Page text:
The Wager

The saga of Jospar The Starflyer and Kasceto The Ruler begins.



Join Jospar on his journey -- As His Story Continues.



Roscoe pits Jospar against the dangerous Kasceto.


Merriam-Webster's Word of the Day

Free daily dose of word power from Merriam-Webster's experts
  • secrete

    Merriam-Webster's Word of the Day for September 25, 2018 is:

    secrete • \sih-KREET\  • verb

    1 : to deposit or conceal in a hiding place

    2 : to appropriate secretly : abstract


    The squirrel had secreted nuts all over the yard in preparation for winter, and as spring approached, more were still to be found.

    "Then he allegedly sneaked the cash into a truck, moved the truck outside and covered the bag with his raincoat before secreting it away in his personal car." — Tina Moore et al., The New York Post, 27 July 2018

    Did you know?

    If you guessed that the secret to the origins of secrete is the word secret, you are correct. Secrete developed in the mid-18th century as an alteration of a now obsolete verb secret. That verb had the meaning now carried by secrete and derived from the familiar noun secret ("something kept hidden or unexplained"). The noun, in turn, traces back to the Latin secretus, the past participle of the verb secernere, meaning "to separate" or "to distinguish." Incidentally, there is an earlier and distinct verb secrete with the more scientific meaning "to form and give off (a secretion)." That secrete is a back-formation from secretion, another word that can be traced back to secernere.

  • glade

    Merriam-Webster's Word of the Day for September 24, 2018 is:

    glade • \GLAYD\  • noun

    : an open space surrounded by woods


    "Whenever they got a glimpse of the sun in an open glade they seemed unaccountably to have veered eastwards." — J. R. R. Tolkien, The Fellowship of the Ring, 1954

    "Park on the side of the road near the sign where possible, but try to avoid going too far off into the mud. Walk past the sign and across a glade before descending into the hollow." — James Baughn, The Southeast Missourian, 5 Apr. 2018

    Did you know?

    We know that glade has been with us since at least the early 1500s, though the word's origins remain a bit of a mystery. Glade, which originally was often used not just to indicate a clearing in the woods but one which was also filled with sunlight, may come from the adjective glad. In Middle English, glad also meant "shining," a meaning that goes back to the word's Old English ancestor, glæd. Glæd is akin to Old High German glat ("shining, smooth") and Old Norse glathr ("sunny"). It may also be a relative of Old English geolu, the ancestor of the modern English word yellow.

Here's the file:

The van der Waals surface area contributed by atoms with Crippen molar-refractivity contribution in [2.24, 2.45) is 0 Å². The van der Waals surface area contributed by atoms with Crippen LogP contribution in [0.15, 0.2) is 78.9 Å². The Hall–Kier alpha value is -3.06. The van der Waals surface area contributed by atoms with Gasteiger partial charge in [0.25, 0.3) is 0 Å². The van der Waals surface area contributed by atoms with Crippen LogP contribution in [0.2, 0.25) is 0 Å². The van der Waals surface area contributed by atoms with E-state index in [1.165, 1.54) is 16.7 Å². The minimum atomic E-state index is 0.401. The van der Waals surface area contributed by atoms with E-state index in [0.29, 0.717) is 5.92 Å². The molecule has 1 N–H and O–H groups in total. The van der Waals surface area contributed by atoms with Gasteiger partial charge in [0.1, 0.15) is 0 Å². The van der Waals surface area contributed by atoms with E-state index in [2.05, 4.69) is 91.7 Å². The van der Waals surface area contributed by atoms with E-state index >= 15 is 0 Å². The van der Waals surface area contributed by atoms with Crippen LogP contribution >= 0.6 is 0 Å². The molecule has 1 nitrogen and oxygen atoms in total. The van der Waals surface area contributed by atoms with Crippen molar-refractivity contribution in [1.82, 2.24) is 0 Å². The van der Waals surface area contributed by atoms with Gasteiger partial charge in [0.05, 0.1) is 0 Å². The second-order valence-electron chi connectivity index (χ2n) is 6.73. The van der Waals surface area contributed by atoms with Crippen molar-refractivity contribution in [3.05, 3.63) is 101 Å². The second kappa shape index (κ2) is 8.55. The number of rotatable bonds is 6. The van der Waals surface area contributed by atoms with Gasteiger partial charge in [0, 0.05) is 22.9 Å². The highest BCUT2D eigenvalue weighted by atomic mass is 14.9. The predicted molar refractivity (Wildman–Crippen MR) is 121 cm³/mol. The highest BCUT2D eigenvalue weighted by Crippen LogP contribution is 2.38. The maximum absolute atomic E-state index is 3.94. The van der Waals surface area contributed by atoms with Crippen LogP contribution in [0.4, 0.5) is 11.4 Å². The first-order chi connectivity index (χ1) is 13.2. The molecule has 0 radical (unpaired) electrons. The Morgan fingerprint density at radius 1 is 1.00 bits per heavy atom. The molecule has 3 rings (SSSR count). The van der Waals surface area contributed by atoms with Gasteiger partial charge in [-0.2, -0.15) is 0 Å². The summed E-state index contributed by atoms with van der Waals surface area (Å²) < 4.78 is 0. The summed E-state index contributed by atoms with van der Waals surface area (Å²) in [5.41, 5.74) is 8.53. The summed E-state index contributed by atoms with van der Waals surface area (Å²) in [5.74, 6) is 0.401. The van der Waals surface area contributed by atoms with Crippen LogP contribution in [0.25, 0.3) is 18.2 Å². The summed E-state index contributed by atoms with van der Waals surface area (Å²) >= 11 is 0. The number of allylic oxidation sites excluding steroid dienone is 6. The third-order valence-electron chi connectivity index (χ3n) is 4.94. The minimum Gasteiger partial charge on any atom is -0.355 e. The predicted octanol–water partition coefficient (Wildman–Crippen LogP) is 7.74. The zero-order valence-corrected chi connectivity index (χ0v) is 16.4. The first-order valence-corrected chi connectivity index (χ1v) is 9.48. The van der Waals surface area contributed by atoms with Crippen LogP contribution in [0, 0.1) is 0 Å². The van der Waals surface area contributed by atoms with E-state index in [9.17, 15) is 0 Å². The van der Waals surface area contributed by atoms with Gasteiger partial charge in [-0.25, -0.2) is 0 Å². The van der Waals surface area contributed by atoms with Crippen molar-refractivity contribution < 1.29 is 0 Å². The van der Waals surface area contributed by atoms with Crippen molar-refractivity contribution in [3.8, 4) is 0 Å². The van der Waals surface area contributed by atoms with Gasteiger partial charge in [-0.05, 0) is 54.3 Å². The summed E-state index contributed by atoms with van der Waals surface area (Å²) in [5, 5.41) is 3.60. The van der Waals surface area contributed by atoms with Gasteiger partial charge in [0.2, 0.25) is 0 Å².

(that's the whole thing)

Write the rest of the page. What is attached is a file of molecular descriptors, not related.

• biannual

    Merriam-Webster's Word of the Day for September 23, 2018 is:

    biannual • \bye-AN-yuh-wul\  • adjective

    1 : occurring twice a year

    2 : occurring every two years


    "The first is status quo: We could leave current daylight saving time in place, and continue to set our clocks an hour forward in spring and an hour back in fall. But some Californians want to end those biannual clock shifts, in part because they correlate with increases in heart attacks, traffic accidents, and workplace accidents." — Joe Mathews, The Californian (Salinas, California), 15 Aug. 2018

    "The Television Critics Association's just-ended biannual conference was both a micro look at programming and a macro view of the medium's direction. In a parade stretching over two weeks, about 30 networks, channels and streaming platforms held more than 100 Q&A sessions and countless one-on-one interviews to prove they've got what viewers want." — The Telegram & Gazette (Worcester, Massachusetts), 11 Aug. 2018

    Did you know?

    When we describe something as biannual, we can mean either that it occurs twice a year or that it occurs once every two years. So how does someone know which particular meaning we have in mind? Well, unless we provide them with a contextual clue, they don't. Some people prefer to use semiannual to refer to something that occurs twice a year, reserving biannual for things that occur once every two years. This practice is hardly universal among English speakers, however, and biannual remains a potentially ambiguous word. Fortunately, English also provides us with biennial, a word that specifically refers to something that occurs every two years or that lasts or continues for two years.